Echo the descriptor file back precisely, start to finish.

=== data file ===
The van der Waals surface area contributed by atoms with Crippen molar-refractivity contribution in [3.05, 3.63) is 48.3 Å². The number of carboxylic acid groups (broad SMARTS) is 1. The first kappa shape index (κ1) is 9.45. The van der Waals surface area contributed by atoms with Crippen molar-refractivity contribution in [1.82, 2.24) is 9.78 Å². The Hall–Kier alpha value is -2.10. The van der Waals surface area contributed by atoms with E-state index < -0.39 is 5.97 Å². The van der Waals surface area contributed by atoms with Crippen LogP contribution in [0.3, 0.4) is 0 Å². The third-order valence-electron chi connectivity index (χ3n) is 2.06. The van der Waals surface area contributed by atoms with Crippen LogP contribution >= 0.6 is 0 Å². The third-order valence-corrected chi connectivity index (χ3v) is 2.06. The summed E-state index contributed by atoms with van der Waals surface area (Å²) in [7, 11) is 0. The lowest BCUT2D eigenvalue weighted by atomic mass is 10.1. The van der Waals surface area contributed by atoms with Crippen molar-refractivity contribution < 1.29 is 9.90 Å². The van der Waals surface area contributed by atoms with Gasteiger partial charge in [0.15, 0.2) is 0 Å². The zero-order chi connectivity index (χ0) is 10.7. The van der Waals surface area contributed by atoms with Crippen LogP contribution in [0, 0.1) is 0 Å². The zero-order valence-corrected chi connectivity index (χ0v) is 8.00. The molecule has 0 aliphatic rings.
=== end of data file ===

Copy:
The van der Waals surface area contributed by atoms with Crippen molar-refractivity contribution in [3.05, 3.63) is 48.3 Å². The number of carboxylic acid groups (broad SMARTS) is 1. The first kappa shape index (κ1) is 9.45. The van der Waals surface area contributed by atoms with Crippen molar-refractivity contribution in [1.82, 2.24) is 9.78 Å². The Hall–Kier alpha value is -2.10. The van der Waals surface area contributed by atoms with E-state index < -0.39 is 5.97 Å². The van der Waals surface area contributed by atoms with Crippen LogP contribution in [0.3, 0.4) is 0 Å². The third-order valence-electron chi connectivity index (χ3n) is 2.06. The van der Waals surface area contributed by atoms with Crippen LogP contribution >= 0.6 is 0 Å². The third-order valence-corrected chi connectivity index (χ3v) is 2.06. The summed E-state index contributed by atoms with van der Waals surface area (Å²) in [7, 11) is 0. The lowest BCUT2D eigenvalue weighted by atomic mass is 10.1. The van der Waals surface area contributed by atoms with Crippen molar-refractivity contribution < 1.29 is 9.90 Å². The van der Waals surface area contributed by atoms with Gasteiger partial charge in [0.15, 0.2) is 0 Å². The zero-order chi connectivity index (χ0) is 10.7. The van der Waals surface area contributed by atoms with Crippen LogP contribution in [0, 0.1) is 0 Å². The zero-order valence-corrected chi connectivity index (χ0v) is 8.00. The molecule has 0 aliphatic rings.